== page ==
Contract bridge: Eschewing affordable over-ruff simplifies complex timing issues
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A loser-on-loser play involves the discard of a loser opposed to the risk of an overruff or trump-promotion. Despite — or perhaps because of — the presence of festive sherry, the declarer found a variation of this play which simplified everything subsequently.
Despite holding a useless-seeming Q♠, North raised her partner to game. West led J♠. Declarer concluded that with East having opened, the diamond finesse would fail, leaving two spades and two diamonds to lose. However, dummy’s Q♠ did, in fact, make a contribution . . .
Declarer covered the lead with Q♠, East won K♠, cashed A♠ and led 9♠. South covered, West ruffed; declarer reached for dummy’s 9♥. Suddenly, a light illuminated, and instead she discarded 5♦ — converting the trick into a loser-on-loser play. Had she over-ruffed, it is complex to time the order of play, and the declarer might well have failed.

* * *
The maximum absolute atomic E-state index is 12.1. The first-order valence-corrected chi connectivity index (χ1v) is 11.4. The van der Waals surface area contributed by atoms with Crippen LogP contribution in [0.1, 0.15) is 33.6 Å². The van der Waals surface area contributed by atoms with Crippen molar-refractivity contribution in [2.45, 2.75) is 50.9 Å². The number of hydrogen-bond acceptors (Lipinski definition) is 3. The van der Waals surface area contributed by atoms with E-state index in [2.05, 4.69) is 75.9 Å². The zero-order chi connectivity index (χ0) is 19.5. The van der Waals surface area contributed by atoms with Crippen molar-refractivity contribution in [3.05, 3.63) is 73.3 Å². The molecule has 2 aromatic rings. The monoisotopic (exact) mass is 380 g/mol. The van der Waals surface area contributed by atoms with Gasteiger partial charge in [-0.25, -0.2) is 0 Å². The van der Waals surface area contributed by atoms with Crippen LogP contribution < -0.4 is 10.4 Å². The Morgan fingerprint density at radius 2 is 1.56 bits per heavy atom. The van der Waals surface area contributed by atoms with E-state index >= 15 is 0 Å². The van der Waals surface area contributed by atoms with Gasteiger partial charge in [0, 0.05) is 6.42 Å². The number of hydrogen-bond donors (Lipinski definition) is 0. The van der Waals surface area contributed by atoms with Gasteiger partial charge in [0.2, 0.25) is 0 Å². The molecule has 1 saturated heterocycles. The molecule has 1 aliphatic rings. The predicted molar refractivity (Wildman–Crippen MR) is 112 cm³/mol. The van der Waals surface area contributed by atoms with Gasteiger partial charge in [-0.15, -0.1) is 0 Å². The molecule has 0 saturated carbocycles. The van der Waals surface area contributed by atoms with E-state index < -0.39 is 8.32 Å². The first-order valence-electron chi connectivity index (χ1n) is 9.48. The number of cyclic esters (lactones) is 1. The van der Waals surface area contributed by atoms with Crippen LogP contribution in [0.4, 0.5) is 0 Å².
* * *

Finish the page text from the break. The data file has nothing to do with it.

West switched promptly to 10♦ but, now, with trumps splitting evenly, declarer is in control. She rose with A♦, drew one round of trumps to hand and laid down 8♠, on which she pitched dummy’s Q♦. Now, she could trump two diamonds in dummy, ruffing clubs to return to hand, before drawing East’s final trump. With perfect timing, the contract might still be made, but the loser-on-loser play ensured the two diamond ruffs and simplified the thinking for the festively challenged declarer.